He made a crucial last-ditch tackle to stop Italy crossing after a Lorenzo Cannone break, allowing Andrew Porter to win a much-needed turnover.

And after a well-worked set-piece, he collected Aki’s offload and bulldozed his way to the line, shrugging off a couple of tackles en route to his second try of the Championship.

Such is his prowess under the high ball that kicking against Ireland is quickly becoming a pointless exercise.

He won the full-back battle against Thomas Ramos in Round 2 and again got the better of another classy operator in Ange Capuozzo this week.

The tough head-to-heads keep on coming with Stuart Hogg and Freddie Steward still to come, but the Leinster man will take some stopping if he continues current form.


Ireland’s strength in depth has been well documented but actions speak louder than words and this was a chance for Craig Casey and Ross Byrne to seize rare opportunities from the start.

Both did so in style, crucially proving Ireland are able to cope without the influential Jamison Gibson-Park and Johnny Sexton.

Casey provided quick, effective ball throughout while Byrne’s range of passing and touchline kicking stood out, the 27-year-old going some way to locking himself in as the stand-in when Sexton is absent.

Munster scrum-half Casey relished the challenge on his first Guinness Six Nations start and had to show his mettle when recovering from a hefty blow in the first half after running into the sizeable figure of Niccolo Cannone.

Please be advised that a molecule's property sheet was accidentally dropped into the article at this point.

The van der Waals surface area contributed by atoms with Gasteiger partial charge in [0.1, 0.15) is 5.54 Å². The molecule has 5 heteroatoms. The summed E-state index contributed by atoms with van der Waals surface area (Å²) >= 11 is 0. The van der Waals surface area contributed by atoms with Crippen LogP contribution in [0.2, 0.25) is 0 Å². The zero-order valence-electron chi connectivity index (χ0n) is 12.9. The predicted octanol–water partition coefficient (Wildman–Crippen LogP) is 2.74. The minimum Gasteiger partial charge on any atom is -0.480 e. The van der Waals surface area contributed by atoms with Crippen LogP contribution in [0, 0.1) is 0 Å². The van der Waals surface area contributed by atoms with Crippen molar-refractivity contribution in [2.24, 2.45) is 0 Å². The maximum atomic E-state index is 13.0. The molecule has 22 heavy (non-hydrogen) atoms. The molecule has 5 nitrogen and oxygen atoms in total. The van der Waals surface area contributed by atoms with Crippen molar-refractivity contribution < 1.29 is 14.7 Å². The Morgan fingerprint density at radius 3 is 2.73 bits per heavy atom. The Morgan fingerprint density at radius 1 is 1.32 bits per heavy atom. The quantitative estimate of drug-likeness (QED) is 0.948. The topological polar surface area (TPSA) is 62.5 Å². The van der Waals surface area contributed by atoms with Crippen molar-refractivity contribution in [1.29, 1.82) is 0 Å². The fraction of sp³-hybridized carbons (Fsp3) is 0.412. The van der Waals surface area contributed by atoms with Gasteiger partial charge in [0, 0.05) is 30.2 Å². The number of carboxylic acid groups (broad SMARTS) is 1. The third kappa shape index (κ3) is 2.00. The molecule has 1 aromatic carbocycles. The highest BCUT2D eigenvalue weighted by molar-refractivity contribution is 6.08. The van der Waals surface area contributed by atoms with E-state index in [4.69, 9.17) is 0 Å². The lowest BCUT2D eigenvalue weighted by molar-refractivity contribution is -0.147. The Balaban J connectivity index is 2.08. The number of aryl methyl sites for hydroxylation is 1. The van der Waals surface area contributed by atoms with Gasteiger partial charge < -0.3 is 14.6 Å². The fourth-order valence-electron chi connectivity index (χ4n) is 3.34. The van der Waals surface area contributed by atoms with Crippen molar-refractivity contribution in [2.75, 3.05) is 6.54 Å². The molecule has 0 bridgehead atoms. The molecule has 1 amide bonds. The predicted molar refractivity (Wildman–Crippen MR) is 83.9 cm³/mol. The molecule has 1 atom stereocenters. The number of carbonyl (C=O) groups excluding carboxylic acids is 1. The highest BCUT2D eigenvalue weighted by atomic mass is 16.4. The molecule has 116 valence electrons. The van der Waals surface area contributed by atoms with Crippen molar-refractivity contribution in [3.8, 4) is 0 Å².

“I got a shoulder to the throat but I’m not sure what else he could have done,” Casey said.

“It was brilliant [to start]. It has come full circle, I made my debut here during Covid so to have 15 family members over here for this one was great.

“I saw my parents and my sister at the end and there are a few more aunties, uncles and cousins who were going mental, it was great to see them.

“My father was my coach growing up so I’m delighted to make them proud.”


Kieran Crowley spoke of his frustration at Italy’s defeats to France and England in the opening two rounds, with a lack of gain line success one of the main reasons cited for those losses.

Against England in particular, this was a real problem, as Italy struggled to enter England’s half in the first 40 minutes. But this was a different story in Rome and there was one big reason for that – the reintroduction of Paolo Garbisi.

Called straight back into the side after missing the first two rounds with a knee injury, Garbisi was the man to pull the strings and inject some energy into a team that was showing promise but was just missing that spark.

Garbisi was that livewire, and from the get-go when he found Lorenzo Cannone with a perfect flat miss-pass leading to Stephen Varney’s try, you could see the difference with him there.

The hands were slicker, and Ireland recognised his threat with ball in hand, in turn allowing Juan Ignacio Brex to act as a second playmaker, which caused Ireland serious problems.

It was not just in attack though that Garbisi made a big difference, but one of Italy’s big problems recently had been their exit.

Today, Garbisi and Varney were in sync and Italy were able to avoid the similar problems they encountered previously this Championship.

Ireland may have found a way to win, but with Garbisi at the helm, there is reason to be very positive from an Italian point of view.